The Mitchells vs. the Machines
In this animated road trip film, a desperate dad takes his family across country to deliver his eldest child to college, just as the world of technology goes berserk.
In this laugh-out-loud family film, Rick (Danny McBride) knows he’s growing apart from his teenage daughter Katie (Abbi Mitchell), so he packs up his family, including his always upbeat wife Linda (Maya Rudolph), younger son Aaron (Mike Rianda), and their cross-eyed pug Monchi. College appears to be the lifeline to acceptance that Katie has been searching for, longing for with her whole heart, but this road trip may be the difference maker she didn’t know that she needed.
As the family drives across the country, PAL, the artificial intelligence creation of Dr. Mark Bowman (Eric Andre), revolts. Suddenly, a generic road trip to drop Katie off for college becomes the fight-or-die battle for the fate of the world. Together, the family will have to overcome its differences, and recognize that they are powerful and special just the way they are. The family that fights evil together stays together, like Last Kids on Earth with robots, or a very mild animated version of The Terminator franchise. And the animation itself is diverse and incredible.
The film has some insightful points to make about technology — and the way that we rely on machines, the way we surrender our privacy, and how sometimes technology keeps us from seeing each other. PAL is like a collision of Facebook and Alexa, and humanity’s inability to exist without WiFi is .. spot on. Add in Linda’s obsession with the “best of” pictures other families are always posting online, and you have several clear indicators of society’s struggle to see technology as a tool rather than being controlled by it. These are all useful things for people of faith and families to consider, so that we don’t lose sight of who we are supposed to be as Christians.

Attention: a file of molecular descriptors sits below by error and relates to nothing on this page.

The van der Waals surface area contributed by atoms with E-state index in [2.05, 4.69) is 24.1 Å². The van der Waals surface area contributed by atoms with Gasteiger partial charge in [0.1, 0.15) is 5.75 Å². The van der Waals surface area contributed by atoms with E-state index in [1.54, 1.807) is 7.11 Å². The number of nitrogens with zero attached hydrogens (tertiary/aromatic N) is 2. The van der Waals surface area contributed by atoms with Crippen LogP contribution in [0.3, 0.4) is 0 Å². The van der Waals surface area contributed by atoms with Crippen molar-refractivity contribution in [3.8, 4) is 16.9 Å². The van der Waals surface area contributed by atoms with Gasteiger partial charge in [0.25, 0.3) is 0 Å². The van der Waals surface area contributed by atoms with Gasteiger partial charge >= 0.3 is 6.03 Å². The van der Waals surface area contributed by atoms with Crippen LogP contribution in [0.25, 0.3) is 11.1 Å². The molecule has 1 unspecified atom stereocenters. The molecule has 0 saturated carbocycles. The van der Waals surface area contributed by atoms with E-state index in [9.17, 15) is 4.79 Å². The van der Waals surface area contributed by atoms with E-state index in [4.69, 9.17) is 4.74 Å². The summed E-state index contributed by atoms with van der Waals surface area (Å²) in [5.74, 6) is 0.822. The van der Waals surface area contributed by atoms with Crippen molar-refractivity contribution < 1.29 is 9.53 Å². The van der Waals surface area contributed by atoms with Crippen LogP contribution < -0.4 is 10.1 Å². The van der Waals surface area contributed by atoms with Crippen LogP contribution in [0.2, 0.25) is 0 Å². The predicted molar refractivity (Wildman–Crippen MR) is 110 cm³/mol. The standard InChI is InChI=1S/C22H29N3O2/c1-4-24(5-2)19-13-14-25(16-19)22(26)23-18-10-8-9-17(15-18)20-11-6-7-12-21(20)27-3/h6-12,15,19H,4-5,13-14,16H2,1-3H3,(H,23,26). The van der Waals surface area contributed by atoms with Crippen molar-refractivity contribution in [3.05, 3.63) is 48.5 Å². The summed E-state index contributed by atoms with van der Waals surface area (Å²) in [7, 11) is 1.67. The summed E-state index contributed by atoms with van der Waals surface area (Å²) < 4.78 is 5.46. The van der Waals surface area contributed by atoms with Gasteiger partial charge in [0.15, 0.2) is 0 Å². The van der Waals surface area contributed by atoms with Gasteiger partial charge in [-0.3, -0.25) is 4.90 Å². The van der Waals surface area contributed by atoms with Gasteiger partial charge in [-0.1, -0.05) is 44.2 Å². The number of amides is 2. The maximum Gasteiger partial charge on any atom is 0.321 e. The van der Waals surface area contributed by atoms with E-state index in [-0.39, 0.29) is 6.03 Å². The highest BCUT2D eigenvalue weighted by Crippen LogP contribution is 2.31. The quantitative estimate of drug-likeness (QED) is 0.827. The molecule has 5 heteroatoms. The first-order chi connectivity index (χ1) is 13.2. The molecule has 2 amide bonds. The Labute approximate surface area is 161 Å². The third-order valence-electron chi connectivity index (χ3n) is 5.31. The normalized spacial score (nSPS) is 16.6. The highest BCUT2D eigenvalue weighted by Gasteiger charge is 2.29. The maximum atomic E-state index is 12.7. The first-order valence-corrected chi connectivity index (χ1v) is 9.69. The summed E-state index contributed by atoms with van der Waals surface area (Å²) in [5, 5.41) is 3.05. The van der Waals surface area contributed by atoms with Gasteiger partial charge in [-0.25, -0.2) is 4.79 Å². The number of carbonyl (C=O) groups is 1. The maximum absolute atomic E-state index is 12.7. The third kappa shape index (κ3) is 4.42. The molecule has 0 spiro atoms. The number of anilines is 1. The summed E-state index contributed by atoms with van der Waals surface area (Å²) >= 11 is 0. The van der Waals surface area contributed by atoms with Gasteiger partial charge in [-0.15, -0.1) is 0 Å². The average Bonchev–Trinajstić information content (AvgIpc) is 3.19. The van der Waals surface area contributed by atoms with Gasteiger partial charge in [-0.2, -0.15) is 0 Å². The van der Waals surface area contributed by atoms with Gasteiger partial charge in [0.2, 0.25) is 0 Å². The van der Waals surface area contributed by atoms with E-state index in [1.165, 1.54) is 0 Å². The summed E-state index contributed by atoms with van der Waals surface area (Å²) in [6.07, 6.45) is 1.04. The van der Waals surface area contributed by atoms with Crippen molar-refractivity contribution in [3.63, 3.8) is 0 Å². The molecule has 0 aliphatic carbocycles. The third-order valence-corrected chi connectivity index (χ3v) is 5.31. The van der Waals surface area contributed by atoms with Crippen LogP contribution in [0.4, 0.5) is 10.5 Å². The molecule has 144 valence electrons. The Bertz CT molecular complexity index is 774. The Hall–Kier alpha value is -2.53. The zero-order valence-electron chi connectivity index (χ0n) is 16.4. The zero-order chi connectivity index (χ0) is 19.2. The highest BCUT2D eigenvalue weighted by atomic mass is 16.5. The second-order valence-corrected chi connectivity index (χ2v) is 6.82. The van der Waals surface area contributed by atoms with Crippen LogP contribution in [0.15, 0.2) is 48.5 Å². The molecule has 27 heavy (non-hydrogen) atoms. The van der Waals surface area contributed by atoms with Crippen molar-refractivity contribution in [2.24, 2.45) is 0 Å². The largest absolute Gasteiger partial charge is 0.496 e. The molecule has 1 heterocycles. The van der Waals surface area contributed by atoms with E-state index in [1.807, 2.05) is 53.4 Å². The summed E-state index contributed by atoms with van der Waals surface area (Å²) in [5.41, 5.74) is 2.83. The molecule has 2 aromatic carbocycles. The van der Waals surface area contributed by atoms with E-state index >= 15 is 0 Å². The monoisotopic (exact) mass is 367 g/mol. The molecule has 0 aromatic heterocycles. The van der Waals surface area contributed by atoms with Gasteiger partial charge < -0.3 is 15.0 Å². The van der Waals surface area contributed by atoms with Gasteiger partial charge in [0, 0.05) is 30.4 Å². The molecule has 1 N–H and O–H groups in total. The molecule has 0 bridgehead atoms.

The family also experiences an opportunity to see each other as they are, and to realize the moments that they miss when they don’t value each other’s gifts. Instead of trying to be like other families, or meeting external expectations, the Mitchells discover that they are just who the other members of the family need, that they are normal just the way they are.
The Dove Take:
This exciting, funny, poignant film has all the right ingredients for a perfect family film, including lessons for discussion afterward, with none of the things that clutter other films like it.